On the 11th December 2018 the Second Church Estates Commissioner, Rt Hon Dame Caroline Spelman MP introduced four Church of England Measures to the House of Commons Delegated Legislation Committee. The Committee approved the Measures following discussion.
Third Delegated Legislation Committee
[Stewart Hosie in the Chair]
Ecumenical Relations Measure, Church of England (Miscellaneous Provisions) Measure, Church Property Measure and Church of England Pensions Measure
The Second Church Estates Commissioner (Dame Caroline Spelman): I beg to move,
That the Committee has considered the Ecumenical Relations Measure (HC 1687).
The Chair: With this it will be convenient to consider the Church of England (Miscellaneous Provisions) Measure (HC 1688), Church Property Measure (HC 1689) and Church of England Pensions Measure (HC 1690).
Dame Caroline Spelman: It is a pleasure to serve under your chairmanship, Mr Hosie. To some colleagues, this may be an unusual format for the Committee. I would like to explain that the Measures that we are considering have been through the Ecclesiastical Committee, which is composed of Members from both Houses, is cross-party and is chaired by Lady Butler-Sloss. On 24 October, we went through all these Measures in considerable detail, and I have the report of that careful scrutiny, so I hope that today we may be able to deal with the Measures expeditiously.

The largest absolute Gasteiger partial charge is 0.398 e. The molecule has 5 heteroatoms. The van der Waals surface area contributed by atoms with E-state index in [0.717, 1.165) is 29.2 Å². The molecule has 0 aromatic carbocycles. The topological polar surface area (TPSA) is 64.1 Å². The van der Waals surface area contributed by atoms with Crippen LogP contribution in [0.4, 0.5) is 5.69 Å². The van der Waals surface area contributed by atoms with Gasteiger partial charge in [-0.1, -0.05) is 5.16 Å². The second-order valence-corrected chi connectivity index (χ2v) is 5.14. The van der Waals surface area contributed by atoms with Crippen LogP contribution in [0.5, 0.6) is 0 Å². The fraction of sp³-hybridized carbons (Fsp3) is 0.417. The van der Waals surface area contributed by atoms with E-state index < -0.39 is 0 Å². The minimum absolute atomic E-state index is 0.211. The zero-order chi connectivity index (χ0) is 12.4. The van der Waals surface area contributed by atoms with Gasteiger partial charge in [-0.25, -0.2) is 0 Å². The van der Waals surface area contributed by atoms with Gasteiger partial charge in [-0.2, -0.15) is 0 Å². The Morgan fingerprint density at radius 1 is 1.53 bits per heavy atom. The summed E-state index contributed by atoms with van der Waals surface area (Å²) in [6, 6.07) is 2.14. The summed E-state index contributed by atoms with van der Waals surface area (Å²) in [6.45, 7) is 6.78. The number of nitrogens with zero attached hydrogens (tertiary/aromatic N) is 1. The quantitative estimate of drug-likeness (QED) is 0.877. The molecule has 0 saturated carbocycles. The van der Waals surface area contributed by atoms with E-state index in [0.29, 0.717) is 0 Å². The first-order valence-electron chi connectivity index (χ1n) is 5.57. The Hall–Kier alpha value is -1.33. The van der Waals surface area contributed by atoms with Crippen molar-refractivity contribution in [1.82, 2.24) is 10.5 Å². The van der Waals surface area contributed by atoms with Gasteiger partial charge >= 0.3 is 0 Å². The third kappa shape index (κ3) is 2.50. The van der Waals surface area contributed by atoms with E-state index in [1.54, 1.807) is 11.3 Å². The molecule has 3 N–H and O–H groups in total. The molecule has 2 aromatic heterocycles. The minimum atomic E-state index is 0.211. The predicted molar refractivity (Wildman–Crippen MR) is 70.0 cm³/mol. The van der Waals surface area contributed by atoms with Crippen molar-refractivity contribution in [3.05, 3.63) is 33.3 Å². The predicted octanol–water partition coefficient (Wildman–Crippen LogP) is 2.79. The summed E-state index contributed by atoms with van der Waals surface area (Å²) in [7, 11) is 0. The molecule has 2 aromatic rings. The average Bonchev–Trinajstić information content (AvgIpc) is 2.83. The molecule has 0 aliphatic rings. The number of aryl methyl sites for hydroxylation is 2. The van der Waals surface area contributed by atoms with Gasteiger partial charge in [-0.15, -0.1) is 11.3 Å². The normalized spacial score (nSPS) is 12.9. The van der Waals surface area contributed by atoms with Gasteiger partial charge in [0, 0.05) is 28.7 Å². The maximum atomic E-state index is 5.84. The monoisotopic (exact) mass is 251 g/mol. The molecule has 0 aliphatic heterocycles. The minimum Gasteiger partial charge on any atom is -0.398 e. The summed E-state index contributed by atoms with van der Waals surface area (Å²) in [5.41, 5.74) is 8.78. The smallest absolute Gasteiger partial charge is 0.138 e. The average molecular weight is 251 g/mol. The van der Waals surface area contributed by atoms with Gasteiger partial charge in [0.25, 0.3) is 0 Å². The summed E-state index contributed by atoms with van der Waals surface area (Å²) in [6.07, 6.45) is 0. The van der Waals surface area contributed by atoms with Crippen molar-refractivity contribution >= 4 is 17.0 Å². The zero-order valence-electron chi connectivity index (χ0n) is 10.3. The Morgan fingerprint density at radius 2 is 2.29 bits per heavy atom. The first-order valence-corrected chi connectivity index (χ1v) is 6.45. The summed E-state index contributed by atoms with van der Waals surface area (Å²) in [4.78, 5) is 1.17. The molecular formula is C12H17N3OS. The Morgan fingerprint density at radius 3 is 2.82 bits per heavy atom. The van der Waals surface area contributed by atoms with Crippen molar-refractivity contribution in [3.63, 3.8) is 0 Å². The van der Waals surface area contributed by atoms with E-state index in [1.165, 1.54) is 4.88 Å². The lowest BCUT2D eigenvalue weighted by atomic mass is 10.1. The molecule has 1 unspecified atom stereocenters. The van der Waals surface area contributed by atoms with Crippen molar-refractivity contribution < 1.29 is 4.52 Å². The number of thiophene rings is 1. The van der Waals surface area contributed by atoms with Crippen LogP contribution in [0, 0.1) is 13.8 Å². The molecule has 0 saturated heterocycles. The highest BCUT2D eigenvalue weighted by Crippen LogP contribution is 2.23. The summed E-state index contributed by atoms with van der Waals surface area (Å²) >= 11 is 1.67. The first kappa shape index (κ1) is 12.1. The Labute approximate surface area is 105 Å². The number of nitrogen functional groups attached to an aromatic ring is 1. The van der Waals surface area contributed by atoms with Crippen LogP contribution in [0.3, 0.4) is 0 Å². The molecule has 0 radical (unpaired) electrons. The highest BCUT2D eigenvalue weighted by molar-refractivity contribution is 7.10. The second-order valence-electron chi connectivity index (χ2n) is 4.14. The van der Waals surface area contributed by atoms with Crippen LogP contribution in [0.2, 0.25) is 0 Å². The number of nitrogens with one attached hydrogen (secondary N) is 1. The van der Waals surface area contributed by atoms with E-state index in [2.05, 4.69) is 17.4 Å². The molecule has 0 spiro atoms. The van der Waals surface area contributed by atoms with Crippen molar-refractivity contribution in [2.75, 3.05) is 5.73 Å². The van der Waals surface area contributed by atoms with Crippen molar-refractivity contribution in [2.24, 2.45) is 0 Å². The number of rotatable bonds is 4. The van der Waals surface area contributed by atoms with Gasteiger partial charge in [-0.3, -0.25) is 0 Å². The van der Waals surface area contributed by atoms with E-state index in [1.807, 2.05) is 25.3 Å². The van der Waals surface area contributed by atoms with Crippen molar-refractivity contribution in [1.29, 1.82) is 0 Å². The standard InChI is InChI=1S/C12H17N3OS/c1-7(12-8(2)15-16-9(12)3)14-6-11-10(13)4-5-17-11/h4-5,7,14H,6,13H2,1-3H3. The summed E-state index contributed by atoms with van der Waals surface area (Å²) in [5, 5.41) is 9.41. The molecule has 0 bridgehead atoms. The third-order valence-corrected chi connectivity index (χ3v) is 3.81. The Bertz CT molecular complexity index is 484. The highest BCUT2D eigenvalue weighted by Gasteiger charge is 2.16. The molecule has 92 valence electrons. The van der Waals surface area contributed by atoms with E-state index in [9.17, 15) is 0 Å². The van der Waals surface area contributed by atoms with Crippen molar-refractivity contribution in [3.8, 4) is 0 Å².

On 13th September 2016, Lord Haskell asked the Government whether the Pension Protection Fund will be able to meet its obligations to pensioners. The Lord Bishop of St Albans, the Rt Revd Alan Smith, asked a follow up question.
The Lord Bishop of St Albans: Perhaps I may push the Minister a little more. I totally accept that the value of pension funds goes up and down according to a number of factors, but recent statistics show that 56 of the FTSE 100 companies had a combined pension deficit of £42.3 billion, which was up from £25 billion in the previous year—so growing fairly steadily. Just last year those FTSE companies were able to pay out dividends of £53 billion—a sign of their success. Does the Minister think that those companies have the balance right between shareholders and employees? If not, will the Government consider doing something about it to ensure that their responsibilities are taken more seriously? Continue reading “Bishop of St Albans asks about growing pension deficits of FTSE100 companies”